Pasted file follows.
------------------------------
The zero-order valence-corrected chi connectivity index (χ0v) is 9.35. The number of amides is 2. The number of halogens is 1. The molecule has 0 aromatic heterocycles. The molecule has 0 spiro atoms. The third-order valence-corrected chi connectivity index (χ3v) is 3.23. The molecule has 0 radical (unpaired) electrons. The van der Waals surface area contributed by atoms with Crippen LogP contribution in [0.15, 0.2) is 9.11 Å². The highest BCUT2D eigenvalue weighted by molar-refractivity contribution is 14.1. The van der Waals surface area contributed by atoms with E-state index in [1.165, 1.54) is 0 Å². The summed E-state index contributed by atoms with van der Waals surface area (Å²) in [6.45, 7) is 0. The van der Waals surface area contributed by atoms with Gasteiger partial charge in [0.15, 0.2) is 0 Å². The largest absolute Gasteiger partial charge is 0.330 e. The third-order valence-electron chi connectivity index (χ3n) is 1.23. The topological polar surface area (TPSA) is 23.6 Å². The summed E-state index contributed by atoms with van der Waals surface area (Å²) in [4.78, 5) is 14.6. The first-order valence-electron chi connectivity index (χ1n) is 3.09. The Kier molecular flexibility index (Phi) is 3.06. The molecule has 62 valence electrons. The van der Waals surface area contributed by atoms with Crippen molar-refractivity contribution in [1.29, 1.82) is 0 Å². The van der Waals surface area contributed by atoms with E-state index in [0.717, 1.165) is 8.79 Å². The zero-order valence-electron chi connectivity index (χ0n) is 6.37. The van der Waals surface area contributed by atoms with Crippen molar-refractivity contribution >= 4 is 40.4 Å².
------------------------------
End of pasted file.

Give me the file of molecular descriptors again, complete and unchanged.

The zero-order valence-corrected chi connectivity index (χ0v) is 9.35. The number of amides is 2. The number of halogens is 1. The molecule has 0 aromatic heterocycles. The molecule has 0 spiro atoms. The third-order valence-corrected chi connectivity index (χ3v) is 3.23. The molecule has 0 radical (unpaired) electrons. The van der Waals surface area contributed by atoms with Crippen LogP contribution in [0.15, 0.2) is 9.11 Å². The highest BCUT2D eigenvalue weighted by molar-refractivity contribution is 14.1. The van der Waals surface area contributed by atoms with E-state index in [1.165, 1.54) is 0 Å². The summed E-state index contributed by atoms with van der Waals surface area (Å²) in [6.45, 7) is 0. The van der Waals surface area contributed by atoms with Gasteiger partial charge in [0.15, 0.2) is 0 Å². The largest absolute Gasteiger partial charge is 0.330 e. The third-order valence-electron chi connectivity index (χ3n) is 1.23. The topological polar surface area (TPSA) is 23.6 Å². The summed E-state index contributed by atoms with van der Waals surface area (Å²) in [4.78, 5) is 14.6. The first-order valence-electron chi connectivity index (χ1n) is 3.09. The Kier molecular flexibility index (Phi) is 3.06. The molecule has 62 valence electrons. The van der Waals surface area contributed by atoms with Crippen molar-refractivity contribution in [1.29, 1.82) is 0 Å². The van der Waals surface area contributed by atoms with E-state index in [0.717, 1.165) is 8.79 Å². The zero-order valence-electron chi connectivity index (χ0n) is 6.37. The van der Waals surface area contributed by atoms with Crippen molar-refractivity contribution >= 4 is 40.4 Å².